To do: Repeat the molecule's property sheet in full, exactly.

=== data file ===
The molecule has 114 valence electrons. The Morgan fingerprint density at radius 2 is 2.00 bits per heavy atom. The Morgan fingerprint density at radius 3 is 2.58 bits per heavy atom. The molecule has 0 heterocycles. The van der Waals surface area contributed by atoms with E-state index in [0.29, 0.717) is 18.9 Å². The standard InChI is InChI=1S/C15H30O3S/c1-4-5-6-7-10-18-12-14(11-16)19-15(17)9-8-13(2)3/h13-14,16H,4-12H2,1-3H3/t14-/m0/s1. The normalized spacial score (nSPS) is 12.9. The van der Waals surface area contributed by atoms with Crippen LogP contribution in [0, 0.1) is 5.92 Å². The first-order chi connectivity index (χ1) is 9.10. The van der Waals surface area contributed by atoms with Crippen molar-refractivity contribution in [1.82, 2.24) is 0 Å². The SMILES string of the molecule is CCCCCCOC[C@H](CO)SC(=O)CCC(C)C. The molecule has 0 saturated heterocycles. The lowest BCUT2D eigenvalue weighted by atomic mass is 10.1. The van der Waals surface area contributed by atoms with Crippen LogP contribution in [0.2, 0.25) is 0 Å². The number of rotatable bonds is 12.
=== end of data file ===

The molecule has 114 valence electrons. The Morgan fingerprint density at radius 2 is 2.00 bits per heavy atom. The Morgan fingerprint density at radius 3 is 2.58 bits per heavy atom. The molecule has 0 heterocycles. The van der Waals surface area contributed by atoms with E-state index in [0.29, 0.717) is 18.9 Å². The standard InChI is InChI=1S/C15H30O3S/c1-4-5-6-7-10-18-12-14(11-16)19-15(17)9-8-13(2)3/h13-14,16H,4-12H2,1-3H3/t14-/m0/s1. The normalized spacial score (nSPS) is 12.9. The van der Waals surface area contributed by atoms with Crippen LogP contribution in [0, 0.1) is 5.92 Å². The first-order chi connectivity index (χ1) is 9.10. The van der Waals surface area contributed by atoms with Crippen molar-refractivity contribution in [1.82, 2.24) is 0 Å². The SMILES string of the molecule is CCCCCCOC[C@H](CO)SC(=O)CCC(C)C. The molecule has 0 saturated heterocycles. The lowest BCUT2D eigenvalue weighted by atomic mass is 10.1. The van der Waals surface area contributed by atoms with Crippen LogP contribution in [0.2, 0.25) is 0 Å². The number of rotatable bonds is 12.